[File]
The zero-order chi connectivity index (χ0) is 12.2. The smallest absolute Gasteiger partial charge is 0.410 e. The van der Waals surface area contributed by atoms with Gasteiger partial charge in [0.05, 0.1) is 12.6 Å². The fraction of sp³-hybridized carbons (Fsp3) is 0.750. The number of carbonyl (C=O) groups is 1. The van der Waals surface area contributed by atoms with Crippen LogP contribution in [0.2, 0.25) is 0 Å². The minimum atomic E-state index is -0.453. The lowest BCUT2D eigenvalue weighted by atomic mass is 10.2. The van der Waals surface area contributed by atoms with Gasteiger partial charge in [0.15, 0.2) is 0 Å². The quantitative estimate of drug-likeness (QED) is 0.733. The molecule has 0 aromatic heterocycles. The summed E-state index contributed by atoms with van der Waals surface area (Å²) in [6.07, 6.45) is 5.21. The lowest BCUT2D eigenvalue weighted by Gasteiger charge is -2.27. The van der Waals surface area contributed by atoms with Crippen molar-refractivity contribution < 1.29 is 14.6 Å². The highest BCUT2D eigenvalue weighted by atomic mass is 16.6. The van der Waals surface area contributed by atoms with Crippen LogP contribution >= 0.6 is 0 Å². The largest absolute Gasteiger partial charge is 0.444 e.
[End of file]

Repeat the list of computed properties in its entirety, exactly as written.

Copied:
The zero-order chi connectivity index (χ0) is 12.2. The smallest absolute Gasteiger partial charge is 0.410 e. The van der Waals surface area contributed by atoms with Gasteiger partial charge in [0.05, 0.1) is 12.6 Å². The fraction of sp³-hybridized carbons (Fsp3) is 0.750. The number of carbonyl (C=O) groups is 1. The van der Waals surface area contributed by atoms with Crippen LogP contribution in [0.2, 0.25) is 0 Å². The minimum atomic E-state index is -0.453. The lowest BCUT2D eigenvalue weighted by atomic mass is 10.2. The van der Waals surface area contributed by atoms with Gasteiger partial charge in [0.15, 0.2) is 0 Å². The quantitative estimate of drug-likeness (QED) is 0.733. The molecule has 0 aromatic heterocycles. The summed E-state index contributed by atoms with van der Waals surface area (Å²) in [6.07, 6.45) is 5.21. The lowest BCUT2D eigenvalue weighted by Gasteiger charge is -2.27. The van der Waals surface area contributed by atoms with Crippen molar-refractivity contribution < 1.29 is 14.6 Å². The highest BCUT2D eigenvalue weighted by atomic mass is 16.6. The van der Waals surface area contributed by atoms with Crippen LogP contribution >= 0.6 is 0 Å². The largest absolute Gasteiger partial charge is 0.444 e.